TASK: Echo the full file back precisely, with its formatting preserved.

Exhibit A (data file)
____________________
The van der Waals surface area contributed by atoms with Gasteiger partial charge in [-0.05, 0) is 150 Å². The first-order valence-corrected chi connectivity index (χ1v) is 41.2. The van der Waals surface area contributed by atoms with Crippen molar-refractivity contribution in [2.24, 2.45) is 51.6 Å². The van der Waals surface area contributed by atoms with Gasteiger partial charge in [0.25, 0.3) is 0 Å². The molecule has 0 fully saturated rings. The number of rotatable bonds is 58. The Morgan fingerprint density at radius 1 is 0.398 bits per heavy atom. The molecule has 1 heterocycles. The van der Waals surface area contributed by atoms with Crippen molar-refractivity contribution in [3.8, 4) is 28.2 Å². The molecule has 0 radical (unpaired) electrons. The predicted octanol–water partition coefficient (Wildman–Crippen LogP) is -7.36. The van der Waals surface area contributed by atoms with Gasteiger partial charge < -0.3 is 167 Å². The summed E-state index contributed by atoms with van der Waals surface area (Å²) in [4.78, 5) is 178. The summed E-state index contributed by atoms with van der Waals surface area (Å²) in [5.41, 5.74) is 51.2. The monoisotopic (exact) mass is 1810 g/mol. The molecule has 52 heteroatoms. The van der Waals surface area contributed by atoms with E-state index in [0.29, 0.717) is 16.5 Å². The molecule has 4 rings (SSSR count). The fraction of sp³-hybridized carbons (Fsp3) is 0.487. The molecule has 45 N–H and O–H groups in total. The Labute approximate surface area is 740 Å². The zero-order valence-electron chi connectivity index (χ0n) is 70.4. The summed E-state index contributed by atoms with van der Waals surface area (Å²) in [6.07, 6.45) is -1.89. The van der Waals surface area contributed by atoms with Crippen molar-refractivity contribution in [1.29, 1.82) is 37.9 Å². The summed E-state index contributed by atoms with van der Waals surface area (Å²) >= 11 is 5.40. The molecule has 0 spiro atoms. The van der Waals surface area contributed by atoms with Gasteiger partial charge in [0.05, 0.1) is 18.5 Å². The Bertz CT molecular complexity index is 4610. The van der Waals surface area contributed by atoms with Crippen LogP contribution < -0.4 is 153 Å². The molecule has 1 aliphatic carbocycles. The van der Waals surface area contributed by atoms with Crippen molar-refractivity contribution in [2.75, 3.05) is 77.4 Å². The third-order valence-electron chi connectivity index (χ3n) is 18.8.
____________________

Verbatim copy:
The van der Waals surface area contributed by atoms with Gasteiger partial charge in [-0.05, 0) is 150 Å². The first-order valence-corrected chi connectivity index (χ1v) is 41.2. The van der Waals surface area contributed by atoms with Crippen molar-refractivity contribution in [2.24, 2.45) is 51.6 Å². The van der Waals surface area contributed by atoms with Gasteiger partial charge in [0.25, 0.3) is 0 Å². The molecule has 0 fully saturated rings. The number of rotatable bonds is 58. The Morgan fingerprint density at radius 1 is 0.398 bits per heavy atom. The molecule has 1 heterocycles. The van der Waals surface area contributed by atoms with Crippen molar-refractivity contribution in [3.8, 4) is 28.2 Å². The molecule has 0 radical (unpaired) electrons. The predicted octanol–water partition coefficient (Wildman–Crippen LogP) is -7.36. The van der Waals surface area contributed by atoms with Gasteiger partial charge < -0.3 is 167 Å². The summed E-state index contributed by atoms with van der Waals surface area (Å²) in [4.78, 5) is 178. The summed E-state index contributed by atoms with van der Waals surface area (Å²) in [5.41, 5.74) is 51.2. The monoisotopic (exact) mass is 1810 g/mol. The molecule has 52 heteroatoms. The van der Waals surface area contributed by atoms with E-state index in [0.29, 0.717) is 16.5 Å². The molecule has 4 rings (SSSR count). The fraction of sp³-hybridized carbons (Fsp3) is 0.487. The molecule has 45 N–H and O–H groups in total. The Labute approximate surface area is 740 Å². The zero-order valence-electron chi connectivity index (χ0n) is 70.4. The summed E-state index contributed by atoms with van der Waals surface area (Å²) in [6.07, 6.45) is -1.89. The van der Waals surface area contributed by atoms with Crippen molar-refractivity contribution in [1.29, 1.82) is 37.9 Å². The summed E-state index contributed by atoms with van der Waals surface area (Å²) >= 11 is 5.40. The molecule has 0 spiro atoms. The van der Waals surface area contributed by atoms with Gasteiger partial charge in [0.05, 0.1) is 18.5 Å². The Bertz CT molecular complexity index is 4610. The van der Waals surface area contributed by atoms with Crippen LogP contribution < -0.4 is 153 Å². The molecule has 1 aliphatic carbocycles. The van der Waals surface area contributed by atoms with Crippen molar-refractivity contribution in [2.75, 3.05) is 77.4 Å². The third-order valence-electron chi connectivity index (χ3n) is 18.8.